Genetics, Left-Wing Libel, and The New Yorker
The agenda to make genetics safe for the suburbs..
I read with some attention the current issue of the New Yorker which profiles Professor Paige Harden of the University of Texas-Austin and the sudden embrace by self-styled progressives of polygenic scores.
Polygentic scores are “an estimate of an individual’s genetic liability to a trait or disease, calculated according to their genotype profile and relevant genome-wide association study (GWAS) data,” according to Nature. They are among the most interesting scientific tools for understanding the natural world to have been discovered.
Upon the publication of her book, The Genetic Lottery: Why DNA Matters For Social Equity, Harden has been turned into something of a poster girl for the coming genetics revolution.
This turn is a welcome one but I do wonder, “Why Harden?” Well, Razib Khan is too brown to serve that role while Steve Hsu, who is Taiwanese-American born in Iowa, is too Asian--too closely associated with China’s BGI. Nick Wade is too old and too British and Robert Plomin is too Jewish and too far away. (Plomin lives in London.) All have had their dalliances with cancelations.
No matter. Harden will do nicely. For to have any cultural purchase genetics must be made safe for the SWFLs (single, white, female liberals) and so Harden is a welcome choice. She’s basically the walking embodiment of Stuff White People Like. Never forget that white women have been the biggest beneficiaries of affirmative action.
Whenever an opportunist is joining your side it indicates you are winning. There’s nothing more mainstream than The New Yorker.
I should say that notwithstanding some hackery on her part I like Professor Harden. I find her winning, as the Brits would say. She’s a mom, albeit a divorced one, and it’s hard to hate on the mommies. One can imagine a Professor Harden counseling the high strung mommy bloggers of America not to worry so much. I’d even invite her to join the advisory board of my new genetics company, Traitwell, which intends to use polygenic scores in real life. The invitation is still open, Professor!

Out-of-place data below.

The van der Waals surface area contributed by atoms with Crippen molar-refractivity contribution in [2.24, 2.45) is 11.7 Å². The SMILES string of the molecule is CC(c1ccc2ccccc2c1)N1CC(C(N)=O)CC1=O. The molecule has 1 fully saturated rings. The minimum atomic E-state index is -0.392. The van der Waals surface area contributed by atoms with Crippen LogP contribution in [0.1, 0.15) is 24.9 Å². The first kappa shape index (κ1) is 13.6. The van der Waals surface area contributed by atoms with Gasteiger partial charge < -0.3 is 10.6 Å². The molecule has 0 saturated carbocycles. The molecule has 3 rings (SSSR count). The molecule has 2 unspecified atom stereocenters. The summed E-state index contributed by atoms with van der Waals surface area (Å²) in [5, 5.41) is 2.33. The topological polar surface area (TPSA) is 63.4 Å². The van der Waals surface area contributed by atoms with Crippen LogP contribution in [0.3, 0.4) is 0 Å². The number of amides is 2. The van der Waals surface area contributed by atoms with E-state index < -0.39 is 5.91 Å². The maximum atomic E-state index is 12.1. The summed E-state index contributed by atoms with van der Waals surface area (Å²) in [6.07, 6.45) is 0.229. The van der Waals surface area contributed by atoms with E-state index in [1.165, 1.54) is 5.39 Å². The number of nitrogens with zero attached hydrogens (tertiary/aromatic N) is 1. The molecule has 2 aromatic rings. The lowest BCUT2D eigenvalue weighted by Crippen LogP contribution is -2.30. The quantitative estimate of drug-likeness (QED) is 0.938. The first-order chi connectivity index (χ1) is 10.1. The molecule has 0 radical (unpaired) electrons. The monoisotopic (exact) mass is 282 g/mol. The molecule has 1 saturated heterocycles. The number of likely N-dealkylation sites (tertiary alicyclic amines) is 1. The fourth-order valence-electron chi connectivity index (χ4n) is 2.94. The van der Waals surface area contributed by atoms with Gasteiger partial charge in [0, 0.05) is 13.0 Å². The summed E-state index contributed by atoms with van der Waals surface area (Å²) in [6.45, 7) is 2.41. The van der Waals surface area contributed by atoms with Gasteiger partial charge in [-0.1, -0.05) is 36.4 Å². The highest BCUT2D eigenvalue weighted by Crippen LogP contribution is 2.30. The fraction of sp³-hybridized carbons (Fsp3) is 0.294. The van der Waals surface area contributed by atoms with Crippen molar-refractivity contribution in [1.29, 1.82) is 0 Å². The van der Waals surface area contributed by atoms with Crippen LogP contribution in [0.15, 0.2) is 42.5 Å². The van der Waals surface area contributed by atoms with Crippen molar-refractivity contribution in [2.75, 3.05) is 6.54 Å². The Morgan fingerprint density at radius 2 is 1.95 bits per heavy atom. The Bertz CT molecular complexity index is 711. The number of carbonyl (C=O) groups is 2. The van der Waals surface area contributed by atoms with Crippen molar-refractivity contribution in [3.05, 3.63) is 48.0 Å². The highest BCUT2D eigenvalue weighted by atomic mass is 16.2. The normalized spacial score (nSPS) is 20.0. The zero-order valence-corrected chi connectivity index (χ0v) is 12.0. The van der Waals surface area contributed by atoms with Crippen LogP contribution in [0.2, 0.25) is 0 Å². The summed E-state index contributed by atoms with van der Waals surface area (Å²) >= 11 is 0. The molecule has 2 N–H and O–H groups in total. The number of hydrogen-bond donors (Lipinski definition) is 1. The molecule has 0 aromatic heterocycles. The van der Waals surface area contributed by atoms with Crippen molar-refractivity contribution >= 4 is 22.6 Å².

But we do need social norms for how these polygenics scores can be discussed and here Harden’s past meanness can serve as a guide. We need generalizable rules about what to do with them and how they might be discussed publicly.
Godwin’s law needs to be applied to genetics too. No more reductio ad Hitlerium, please! And no ad hominems, Professor Harden. That’s unbecoming.
Unfortunately when I last encountered Harden she was calling me a “racist crank” for publicly discussing the MAOA gene. She claimed that I was “wrong on basically every level that it's possible to be wrong.”
She was wrong, of course, and later admitted she hadn’t read the considerable research on MAOA. Indeed she played a role and the role was to kick me out of respectable conversation because I once (stupidly) publicly discussed the role the MAOA gene might play. (Nota bene: Do not go onto Joe Rogan’s podcast before he becomes famous!)
I even had to threaten Harden. I told Harden that if she continued to discuss me publicly as a racist that I would sue her and bankrupt her. Mutual friends interceded and I didn’t have to put the dear professor out on the street. I chose, instead, to sue the Huffington Post (now BuzzFeed, after the acquisition). The suit is currently slated for oral argument in New Orleans on October 4 and I am very much likely to win it.
But Harden had done damage by smearing me. The congressmen distanced themselves from me and so I didn’t succeed in getting more support for genetics research. Had I been effective in my mission of getting funding for getting everyone genetically sequenced we might well have fared much better during the coronavirus.
I often think about how I should have more deftly maneuvered. We could have quarantined those people who had a genetic predisposition for severe covid while the rest of us carried on. We might never had had the vaccine mandate for small businesses or caused severe heart issues for those unlucky few to have adverse reactions to the so-called Pfizer vaccines.
Had America listened to Nicholas Wade’s 2014 book, A Troublesome Inheritance: Genes, Race, and Human History, we could be much farther along. Wade was, after all, not a crank but the former science reporter for the New York Times. He went on to write a hugely impactful article about the origins of covid — he points to the lab leak as the most plausible explanation — that saw the Five Eyes intelligence apparatus change its own assessment. Incredibly Wade had to self-publish his highly detailed report because he couldn’t find a publisher! What does it mean that our greatest minds in genetics can’t get the attention they deserve?